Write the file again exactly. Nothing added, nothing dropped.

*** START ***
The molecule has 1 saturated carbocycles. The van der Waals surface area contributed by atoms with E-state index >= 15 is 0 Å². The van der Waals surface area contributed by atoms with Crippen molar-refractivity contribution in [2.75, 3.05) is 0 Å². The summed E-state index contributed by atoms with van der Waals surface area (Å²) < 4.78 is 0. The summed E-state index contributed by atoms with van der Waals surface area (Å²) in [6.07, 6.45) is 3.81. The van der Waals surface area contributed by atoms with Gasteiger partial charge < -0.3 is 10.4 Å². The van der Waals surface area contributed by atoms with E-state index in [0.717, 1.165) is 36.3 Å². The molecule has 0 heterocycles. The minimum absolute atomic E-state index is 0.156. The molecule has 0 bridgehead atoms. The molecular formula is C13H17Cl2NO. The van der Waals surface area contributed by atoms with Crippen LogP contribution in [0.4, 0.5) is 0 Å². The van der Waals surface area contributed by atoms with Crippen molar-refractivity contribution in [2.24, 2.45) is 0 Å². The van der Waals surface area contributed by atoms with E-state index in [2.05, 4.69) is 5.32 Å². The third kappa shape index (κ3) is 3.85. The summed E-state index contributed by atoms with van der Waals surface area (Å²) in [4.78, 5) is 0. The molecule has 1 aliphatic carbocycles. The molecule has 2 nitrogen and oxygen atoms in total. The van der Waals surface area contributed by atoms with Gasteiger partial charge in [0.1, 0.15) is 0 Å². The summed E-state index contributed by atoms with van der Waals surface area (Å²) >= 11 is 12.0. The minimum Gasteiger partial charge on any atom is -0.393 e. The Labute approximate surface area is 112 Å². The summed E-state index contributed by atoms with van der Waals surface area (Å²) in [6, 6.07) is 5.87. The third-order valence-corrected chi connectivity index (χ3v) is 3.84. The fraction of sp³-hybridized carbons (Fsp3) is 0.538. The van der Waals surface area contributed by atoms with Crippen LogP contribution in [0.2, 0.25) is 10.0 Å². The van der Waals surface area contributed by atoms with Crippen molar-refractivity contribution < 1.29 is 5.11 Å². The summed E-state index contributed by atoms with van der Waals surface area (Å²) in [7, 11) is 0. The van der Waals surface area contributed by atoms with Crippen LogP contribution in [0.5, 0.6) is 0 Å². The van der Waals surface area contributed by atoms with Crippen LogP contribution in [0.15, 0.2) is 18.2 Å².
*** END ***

The molecule has 1 saturated carbocycles. The van der Waals surface area contributed by atoms with E-state index >= 15 is 0 Å². The van der Waals surface area contributed by atoms with Crippen molar-refractivity contribution in [2.75, 3.05) is 0 Å². The summed E-state index contributed by atoms with van der Waals surface area (Å²) < 4.78 is 0. The summed E-state index contributed by atoms with van der Waals surface area (Å²) in [6.07, 6.45) is 3.81. The van der Waals surface area contributed by atoms with Gasteiger partial charge < -0.3 is 10.4 Å². The van der Waals surface area contributed by atoms with E-state index in [0.717, 1.165) is 36.3 Å². The molecule has 0 heterocycles. The minimum absolute atomic E-state index is 0.156. The molecule has 0 bridgehead atoms. The molecular formula is C13H17Cl2NO. The van der Waals surface area contributed by atoms with Crippen LogP contribution in [0.4, 0.5) is 0 Å². The van der Waals surface area contributed by atoms with Crippen molar-refractivity contribution in [2.24, 2.45) is 0 Å². The van der Waals surface area contributed by atoms with E-state index in [2.05, 4.69) is 5.32 Å². The third kappa shape index (κ3) is 3.85. The summed E-state index contributed by atoms with van der Waals surface area (Å²) in [4.78, 5) is 0. The molecule has 1 aliphatic carbocycles. The molecule has 2 nitrogen and oxygen atoms in total. The van der Waals surface area contributed by atoms with Gasteiger partial charge in [0.1, 0.15) is 0 Å². The summed E-state index contributed by atoms with van der Waals surface area (Å²) >= 11 is 12.0. The minimum Gasteiger partial charge on any atom is -0.393 e. The Labute approximate surface area is 112 Å². The summed E-state index contributed by atoms with van der Waals surface area (Å²) in [6, 6.07) is 5.87. The third-order valence-corrected chi connectivity index (χ3v) is 3.84. The fraction of sp³-hybridized carbons (Fsp3) is 0.538. The van der Waals surface area contributed by atoms with Crippen LogP contribution in [0.2, 0.25) is 10.0 Å². The van der Waals surface area contributed by atoms with Crippen molar-refractivity contribution < 1.29 is 5.11 Å². The summed E-state index contributed by atoms with van der Waals surface area (Å²) in [7, 11) is 0. The van der Waals surface area contributed by atoms with Crippen LogP contribution in [0.5, 0.6) is 0 Å². The van der Waals surface area contributed by atoms with Crippen LogP contribution in [0.15, 0.2) is 18.2 Å².